If I understand correctly, PCA's principle is very simple:

  1. Calculate data vectors' covariance matrix C.
  2. Solve det(C - e*I) = 0, to find matrix C's eigenvalues e.
  3. Calculate matrix C's eigenfunctions (from those eigenvalues).

FIRST: Is this description correct?

SECOND: Any algorithm for machine-solving of the polynomial equation det(C - e*I) = 0 ? I understand that this is a general math question (finding roots of a polynomial of degree n).

THIRD: Are there any simple implementations of PCA in C/C++?


1 Answer 1


This is not done by solving the polynomial equation, but rather by iterative operations on matrices. Start by having a look on

  • the Nipals algorithm to compute only the first few PC this seems very simple and clear ;

  • the QR decomposition if you want all PC (although it has never been very clear to me that it is or should be faster).

Of course there are plenty of codes for this, QR decomposition is in LAPACK, and with LAPACK you won’t have much problems to implement Nipals if you can’t google anything satisfying.

  • $\begingroup$ Thanks.Is it possible that different decomposition methods give different sets of eigenvectors for the same matrix? Secondly, regarding QR decomposition: Are the eigenvectors the columns of the matrix Q? How do I find their eigenvalues? $\endgroup$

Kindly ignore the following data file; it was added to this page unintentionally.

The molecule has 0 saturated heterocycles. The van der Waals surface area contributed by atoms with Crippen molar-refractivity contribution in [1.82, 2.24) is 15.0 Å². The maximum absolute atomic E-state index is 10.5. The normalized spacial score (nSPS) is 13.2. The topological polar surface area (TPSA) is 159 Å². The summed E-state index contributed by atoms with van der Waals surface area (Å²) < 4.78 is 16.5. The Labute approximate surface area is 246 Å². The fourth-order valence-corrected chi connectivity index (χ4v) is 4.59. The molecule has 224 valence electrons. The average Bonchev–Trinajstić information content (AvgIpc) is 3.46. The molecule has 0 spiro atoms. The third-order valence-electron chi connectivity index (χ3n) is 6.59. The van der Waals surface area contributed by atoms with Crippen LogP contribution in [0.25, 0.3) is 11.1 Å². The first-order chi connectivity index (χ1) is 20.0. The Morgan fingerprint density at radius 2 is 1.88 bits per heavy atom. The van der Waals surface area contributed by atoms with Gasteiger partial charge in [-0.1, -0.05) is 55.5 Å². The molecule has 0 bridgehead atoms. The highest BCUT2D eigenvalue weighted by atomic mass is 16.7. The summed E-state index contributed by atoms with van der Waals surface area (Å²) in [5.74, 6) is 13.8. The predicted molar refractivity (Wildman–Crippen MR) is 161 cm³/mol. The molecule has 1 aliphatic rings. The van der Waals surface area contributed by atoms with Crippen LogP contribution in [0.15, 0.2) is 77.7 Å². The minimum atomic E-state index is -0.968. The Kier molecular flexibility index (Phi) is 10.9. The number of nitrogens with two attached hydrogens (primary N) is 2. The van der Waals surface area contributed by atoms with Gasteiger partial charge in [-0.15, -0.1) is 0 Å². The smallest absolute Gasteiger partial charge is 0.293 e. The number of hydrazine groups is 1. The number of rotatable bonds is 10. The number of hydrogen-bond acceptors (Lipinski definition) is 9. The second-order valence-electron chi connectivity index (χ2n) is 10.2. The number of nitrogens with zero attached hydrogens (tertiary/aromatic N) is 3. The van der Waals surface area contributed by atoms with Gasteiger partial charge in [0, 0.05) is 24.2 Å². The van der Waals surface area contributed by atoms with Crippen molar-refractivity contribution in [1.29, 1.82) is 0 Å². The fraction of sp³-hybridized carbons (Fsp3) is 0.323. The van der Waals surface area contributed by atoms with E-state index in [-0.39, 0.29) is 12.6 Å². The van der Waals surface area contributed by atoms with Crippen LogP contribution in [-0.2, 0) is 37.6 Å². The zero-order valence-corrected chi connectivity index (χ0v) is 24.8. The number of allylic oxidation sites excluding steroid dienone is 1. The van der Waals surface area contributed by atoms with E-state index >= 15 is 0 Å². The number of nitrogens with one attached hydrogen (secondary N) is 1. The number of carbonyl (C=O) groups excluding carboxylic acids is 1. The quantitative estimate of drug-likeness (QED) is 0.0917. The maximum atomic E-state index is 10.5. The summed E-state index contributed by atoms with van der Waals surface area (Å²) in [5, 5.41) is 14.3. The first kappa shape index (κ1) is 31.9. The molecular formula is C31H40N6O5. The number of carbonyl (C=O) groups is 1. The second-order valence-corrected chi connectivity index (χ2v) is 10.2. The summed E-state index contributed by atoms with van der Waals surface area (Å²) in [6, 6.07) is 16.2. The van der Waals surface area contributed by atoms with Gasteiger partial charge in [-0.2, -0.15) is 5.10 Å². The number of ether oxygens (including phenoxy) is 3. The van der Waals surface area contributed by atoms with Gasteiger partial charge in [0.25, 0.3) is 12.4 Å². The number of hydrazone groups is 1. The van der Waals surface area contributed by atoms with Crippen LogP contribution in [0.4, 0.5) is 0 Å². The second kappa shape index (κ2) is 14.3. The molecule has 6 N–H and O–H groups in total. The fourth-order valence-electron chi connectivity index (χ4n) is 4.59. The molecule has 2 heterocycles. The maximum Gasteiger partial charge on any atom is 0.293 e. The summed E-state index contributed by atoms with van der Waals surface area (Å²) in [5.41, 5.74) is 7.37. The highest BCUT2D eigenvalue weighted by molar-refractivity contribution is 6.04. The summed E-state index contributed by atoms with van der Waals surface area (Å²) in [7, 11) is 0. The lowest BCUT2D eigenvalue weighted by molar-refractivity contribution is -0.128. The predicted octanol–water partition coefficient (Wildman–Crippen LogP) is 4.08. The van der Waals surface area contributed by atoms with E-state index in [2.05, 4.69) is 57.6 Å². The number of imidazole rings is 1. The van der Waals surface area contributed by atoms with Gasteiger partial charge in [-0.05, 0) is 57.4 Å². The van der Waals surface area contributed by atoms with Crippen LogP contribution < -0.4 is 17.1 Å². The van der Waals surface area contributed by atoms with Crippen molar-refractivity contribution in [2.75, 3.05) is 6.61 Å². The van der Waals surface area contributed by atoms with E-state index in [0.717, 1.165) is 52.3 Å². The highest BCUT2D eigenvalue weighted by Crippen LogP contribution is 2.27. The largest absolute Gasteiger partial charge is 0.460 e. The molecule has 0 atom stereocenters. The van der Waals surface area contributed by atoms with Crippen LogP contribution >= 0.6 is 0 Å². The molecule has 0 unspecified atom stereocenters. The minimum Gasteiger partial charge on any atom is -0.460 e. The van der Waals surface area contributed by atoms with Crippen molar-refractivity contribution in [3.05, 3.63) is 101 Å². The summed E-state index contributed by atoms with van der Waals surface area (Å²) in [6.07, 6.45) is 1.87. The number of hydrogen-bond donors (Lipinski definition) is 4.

– Bliss
    Commented Jan 5, 2012 at 20:47
  • $\begingroup$ No, it is not as simple, you need to iterate. Start with $X_1$ (symmetric), compute $Q_1, R_1$ such that $X_1 = Q_1 R_1$, and let $X_2 = R_1 Q_1$ ; iterate (pass from $X_n = Q_n R_n$ to $X_{n+1} = R_n Q_n$), $X_n$ will converge to a diagonal matrix with the eigenvalues on the diagonal. The eigenvectors are the columns of $\prod_i Q_i$ (you don’t store all the $Q_i$, just compute the new product each time). $\endgroup$
    – Elvis
    Commented Jan 5, 2012 at 21:24
  • $\begingroup$ Thanks. Just to make sure I understand and make it well: I'm using the Gram-Schmidt algorithm to perform QR decomposition. I should decompose the original matrix X1 (which is a covariance matrix and hence symmetric) to Q1*R1, then calculate a matrix X2 = R1*Q1, QR-decompose X2 to Q2*R2, calculate a matrix X3 = R2*Q2 and so on... until a diagonal matrix Xn is received? Thanks again. $\endgroup$
    – Bliss
    Commented Jan 6, 2012 at 10:26
  • $\begingroup$ @YanRaf yes! I'll add an example in the answer in a moment. $\endgroup$
    – Elvis
    Commented Jan 6, 2012 at 12:38
  • $\begingroup$ Finally I answered to your other question... $\endgroup$
    – Elvis
    Commented Jan 6, 2012 at 13:57

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